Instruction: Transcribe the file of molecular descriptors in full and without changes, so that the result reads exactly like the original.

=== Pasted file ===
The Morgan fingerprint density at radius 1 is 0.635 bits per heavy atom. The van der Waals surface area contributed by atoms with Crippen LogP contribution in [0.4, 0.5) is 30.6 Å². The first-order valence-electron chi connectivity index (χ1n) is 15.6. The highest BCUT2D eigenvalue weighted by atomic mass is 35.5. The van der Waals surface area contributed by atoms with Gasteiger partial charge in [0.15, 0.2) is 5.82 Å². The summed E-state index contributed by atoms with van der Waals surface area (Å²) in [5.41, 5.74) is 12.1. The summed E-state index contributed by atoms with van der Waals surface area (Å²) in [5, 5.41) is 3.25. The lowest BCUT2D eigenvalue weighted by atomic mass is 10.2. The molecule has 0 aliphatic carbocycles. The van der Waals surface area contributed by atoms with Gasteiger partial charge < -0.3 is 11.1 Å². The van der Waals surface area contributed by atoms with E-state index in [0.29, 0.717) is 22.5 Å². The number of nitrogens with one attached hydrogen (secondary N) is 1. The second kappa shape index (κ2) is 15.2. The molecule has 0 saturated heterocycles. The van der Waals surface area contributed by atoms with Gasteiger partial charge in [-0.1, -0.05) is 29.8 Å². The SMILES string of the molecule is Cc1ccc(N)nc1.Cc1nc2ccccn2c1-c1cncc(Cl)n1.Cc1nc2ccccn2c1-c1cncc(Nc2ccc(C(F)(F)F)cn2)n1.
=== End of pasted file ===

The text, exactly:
The Morgan fingerprint density at radius 1 is 0.635 bits per heavy atom. The van der Waals surface area contributed by atoms with Crippen LogP contribution in [0.4, 0.5) is 30.6 Å². The first-order valence-electron chi connectivity index (χ1n) is 15.6. The highest BCUT2D eigenvalue weighted by atomic mass is 35.5. The van der Waals surface area contributed by atoms with Gasteiger partial charge in [0.15, 0.2) is 5.82 Å². The summed E-state index contributed by atoms with van der Waals surface area (Å²) in [5.41, 5.74) is 12.1. The summed E-state index contributed by atoms with van der Waals surface area (Å²) in [5, 5.41) is 3.25. The lowest BCUT2D eigenvalue weighted by atomic mass is 10.2. The molecule has 0 aliphatic carbocycles. The van der Waals surface area contributed by atoms with Gasteiger partial charge < -0.3 is 11.1 Å². The van der Waals surface area contributed by atoms with E-state index in [0.29, 0.717) is 22.5 Å². The number of nitrogens with one attached hydrogen (secondary N) is 1. The second kappa shape index (κ2) is 15.2. The molecule has 0 saturated heterocycles. The van der Waals surface area contributed by atoms with Gasteiger partial charge in [-0.1, -0.05) is 29.8 Å². The SMILES string of the molecule is Cc1ccc(N)nc1.Cc1nc2ccccn2c1-c1cncc(Cl)n1.Cc1nc2ccccn2c1-c1cncc(Nc2ccc(C(F)(F)F)cn2)n1.